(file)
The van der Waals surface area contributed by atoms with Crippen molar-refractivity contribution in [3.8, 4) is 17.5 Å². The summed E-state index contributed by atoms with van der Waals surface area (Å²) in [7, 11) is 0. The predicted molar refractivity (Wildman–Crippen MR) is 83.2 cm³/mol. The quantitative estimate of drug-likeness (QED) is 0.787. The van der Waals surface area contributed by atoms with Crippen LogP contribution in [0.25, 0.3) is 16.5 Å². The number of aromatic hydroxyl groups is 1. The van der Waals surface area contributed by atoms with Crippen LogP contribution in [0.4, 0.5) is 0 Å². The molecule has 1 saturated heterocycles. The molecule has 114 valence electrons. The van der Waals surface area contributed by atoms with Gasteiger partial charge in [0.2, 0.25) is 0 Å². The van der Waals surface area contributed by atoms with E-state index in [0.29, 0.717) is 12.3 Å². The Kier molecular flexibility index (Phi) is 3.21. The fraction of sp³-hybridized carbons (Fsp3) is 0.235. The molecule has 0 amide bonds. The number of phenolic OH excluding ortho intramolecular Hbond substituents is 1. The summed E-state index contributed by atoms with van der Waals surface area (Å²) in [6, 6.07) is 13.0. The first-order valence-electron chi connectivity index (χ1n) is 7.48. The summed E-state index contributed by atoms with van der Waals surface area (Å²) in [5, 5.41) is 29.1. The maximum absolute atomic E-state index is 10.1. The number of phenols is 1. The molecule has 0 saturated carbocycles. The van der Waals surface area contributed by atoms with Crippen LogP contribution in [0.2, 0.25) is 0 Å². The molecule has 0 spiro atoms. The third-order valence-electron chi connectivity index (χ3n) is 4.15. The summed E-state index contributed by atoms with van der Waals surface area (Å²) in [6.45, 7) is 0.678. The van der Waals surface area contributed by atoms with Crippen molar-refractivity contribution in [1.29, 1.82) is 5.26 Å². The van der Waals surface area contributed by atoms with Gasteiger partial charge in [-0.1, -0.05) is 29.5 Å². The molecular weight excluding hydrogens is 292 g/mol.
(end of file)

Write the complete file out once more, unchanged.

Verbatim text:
The van der Waals surface area contributed by atoms with Crippen molar-refractivity contribution in [3.8, 4) is 17.5 Å². The summed E-state index contributed by atoms with van der Waals surface area (Å²) in [7, 11) is 0. The predicted molar refractivity (Wildman–Crippen MR) is 83.2 cm³/mol. The quantitative estimate of drug-likeness (QED) is 0.787. The van der Waals surface area contributed by atoms with Crippen LogP contribution in [0.25, 0.3) is 16.5 Å². The number of aromatic hydroxyl groups is 1. The van der Waals surface area contributed by atoms with Crippen LogP contribution in [0.4, 0.5) is 0 Å². The molecule has 1 saturated heterocycles. The molecule has 114 valence electrons. The van der Waals surface area contributed by atoms with Gasteiger partial charge in [0.2, 0.25) is 0 Å². The van der Waals surface area contributed by atoms with E-state index in [0.29, 0.717) is 12.3 Å². The Kier molecular flexibility index (Phi) is 3.21. The fraction of sp³-hybridized carbons (Fsp3) is 0.235. The molecule has 0 amide bonds. The number of phenolic OH excluding ortho intramolecular Hbond substituents is 1. The summed E-state index contributed by atoms with van der Waals surface area (Å²) in [6, 6.07) is 13.0. The first-order valence-electron chi connectivity index (χ1n) is 7.48. The summed E-state index contributed by atoms with van der Waals surface area (Å²) in [5, 5.41) is 29.1. The maximum absolute atomic E-state index is 10.1. The number of phenols is 1. The molecule has 0 saturated carbocycles. The van der Waals surface area contributed by atoms with Crippen LogP contribution in [0.2, 0.25) is 0 Å². The molecule has 0 spiro atoms. The third-order valence-electron chi connectivity index (χ3n) is 4.15. The summed E-state index contributed by atoms with van der Waals surface area (Å²) in [6.45, 7) is 0.678. The van der Waals surface area contributed by atoms with Crippen molar-refractivity contribution in [1.29, 1.82) is 5.26 Å². The van der Waals surface area contributed by atoms with Gasteiger partial charge in [-0.1, -0.05) is 29.5 Å². The molecular weight excluding hydrogens is 292 g/mol.